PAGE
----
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100 Squats A Day For 30 Days — What Could Happen?

Barbell squat exercise
Photo by Sergio Pedemonte

As bodyweight training has been a popular 2019 fitness trend and will continue to be well into the future, it is no surprise that something like the 100 squats a day for 30 days challenge has come up. And maybe you’ve been thinking that a quick challenge is just what you need to kick your fitness journey back into gear.

Well, I’m here to dive into this challenge and want to talk about why you might want to do it, some potential downsides to look out for, and what squats you should do during the challenge.

Why Do 100 Squats A Day For 30 Days

From a long-standing exerciser’s point-of-view, doing a single exercise 100 times for 30 days doesn’t make much sense. It is a little gimmicky, and these kinds of challenges often are never done again once completed. However, there are still benefits to taking up a challenge like 100 squats for 30 days.

For one thing, this challenge gives exercisers a clear start and endpoint. Fitness is a lifelong endeavor, but any regular exerciser will tell you that you need something to mark your progress. Without goal posts, it can feel like an endless cycle of working out and hoping for results. This kind of challenge helps break up the monotony of exercising and gives you visible lower-body results.

As for this specific challenge, by doing 100 squats a day for 30 days, you should be able to see clear physical changes. When we stick to a regular exercise routine, there is often a physical improvement. These changes are often gradual, but with the 100 squats a day for 30 days challenge, you should take a picture or two at the start and compare it to you after you complete the 30 days. It can help you visualize the changes you have achieved during your workout cycle.

Also, NordicTrack Coupon recommends runners add leg-strengthening moves to their cross-training routine, as running does not target all of the ancillary muscles in your legs.  As my main workout activity is running, I have found squats to be a great way to both stretch out tight muscles and help battle issues like IT bands.

Potential Downsides Of Too Many Squats

There are some potential downsides to doing too many squats in a short period of time, especially if you use this challenge to kick off jumping back into fitness. Some things to look out for are:

Can be physically stressful - If you haven’t been exercising regularly leading up to choosing to do this challenge, it is possible to become injured. Doing 100 of most exercises can be stressful, and this challenge is no exception. You don’t want to be too sore so doing this many squats day after day can leave you very sore.

May become injured - You need to maintain the proper stance to enjoy the full benefits of squatting. But, there is the potential that your first 40-60 squats are perfect, then your form may slip with the later squats. Without good form, you can become injured during the 100 squats a day for 30 days challenge.
Can make you too tired - Starting any new exercise can take a chunk out of your energy reserves. If you don’t have much in the way of energy, this deficit may make it difficult to accomplish everything you need to do.

As you can see, there aren’t too many downsides to squats. Be sure to listen to your body, and if you experience sharp pain, back off the squats for a bit.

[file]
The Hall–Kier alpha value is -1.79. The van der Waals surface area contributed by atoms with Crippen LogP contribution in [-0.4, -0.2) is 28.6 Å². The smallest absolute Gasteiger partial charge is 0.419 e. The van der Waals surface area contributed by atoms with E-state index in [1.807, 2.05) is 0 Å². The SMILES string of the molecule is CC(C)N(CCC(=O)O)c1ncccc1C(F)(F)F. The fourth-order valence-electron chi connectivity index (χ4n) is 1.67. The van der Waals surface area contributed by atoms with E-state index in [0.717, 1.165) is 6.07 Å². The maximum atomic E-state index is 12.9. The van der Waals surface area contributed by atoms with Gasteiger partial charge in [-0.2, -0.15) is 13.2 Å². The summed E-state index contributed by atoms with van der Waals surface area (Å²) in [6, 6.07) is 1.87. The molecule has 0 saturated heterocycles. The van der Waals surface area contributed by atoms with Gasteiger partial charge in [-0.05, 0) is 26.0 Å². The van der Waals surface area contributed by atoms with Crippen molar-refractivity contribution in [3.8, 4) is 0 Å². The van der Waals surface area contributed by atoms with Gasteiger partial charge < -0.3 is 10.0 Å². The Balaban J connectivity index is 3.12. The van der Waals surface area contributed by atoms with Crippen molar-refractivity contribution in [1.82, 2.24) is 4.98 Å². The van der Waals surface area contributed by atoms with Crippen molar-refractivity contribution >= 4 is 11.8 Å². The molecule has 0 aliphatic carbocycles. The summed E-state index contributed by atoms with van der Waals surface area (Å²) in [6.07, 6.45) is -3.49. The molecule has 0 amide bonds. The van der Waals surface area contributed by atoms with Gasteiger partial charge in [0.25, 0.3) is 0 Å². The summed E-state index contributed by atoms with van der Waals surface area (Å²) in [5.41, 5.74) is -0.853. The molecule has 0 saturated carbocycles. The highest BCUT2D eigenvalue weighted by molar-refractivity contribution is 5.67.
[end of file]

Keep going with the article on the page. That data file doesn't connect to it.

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Different Squats To Try During The 100 Squats A Day Challenge

If you are concerned that doing 100 squats a day for 30 days will get old, you are in luck. There are a lot of different types of squats out there, at least 45 different squat exercises, so you don’t have to stick to one basic squat and you can never get bored of doing squats.

Here are some good beginner-to-intermediate squats you can throw into your 100 squats a day for 30 days challenge:

Standard squat - Mastery of the standard squat will give you a good idea for how other squat variations work. To start, you will need to stand with your feet shoulder-width apart with your arms by your sides.

Next, like you are going to sit, lower your hips, and bend your knees while raising your hands to chest level. Once your legs make a 90-degree angle, push yourself back upright into a standing position.

Bulgarian split squat - Using a chair or bench, face away from the chair and place your left foot on it so that the top of your foot is on the chair. After that, place your hands on your hips and bend your right knee.

Take it slow so that you can maintain your balance. Also, be sure to switch sides after 10 repetitions. That way, both of your legs will be worked evenly.

Narrow squat - Similar to a standard squat, only, your feet will remain together. From a standing position, hinge at the hips and bend your knees. You may not be able to go as deep into a narrow squat as you can for a standard squat, so don’t push yourself to go the full 90 degrees if you feel unsteady or strained.

Sumo squat
- Polar opposite of the narrow squat, for a sumo squat, you want your feet a little further than shoulder-width apart. Once you are in position, sink your hips down as deeply as possible. You can either hold the squat in the lowered position for a count of 30 seconds or come immediately back up—both options work, and coming immediately back up can help you ease into deeper squats.


No matter if you decide that 100 squats a day for 30 days is for you or not, be sure that whatever you choose to do that it is something you can stick with, to safely and enjoy. Because, if you aren’t having fun—or at least feel rewarded after you are done exercising—then it might not be for you.
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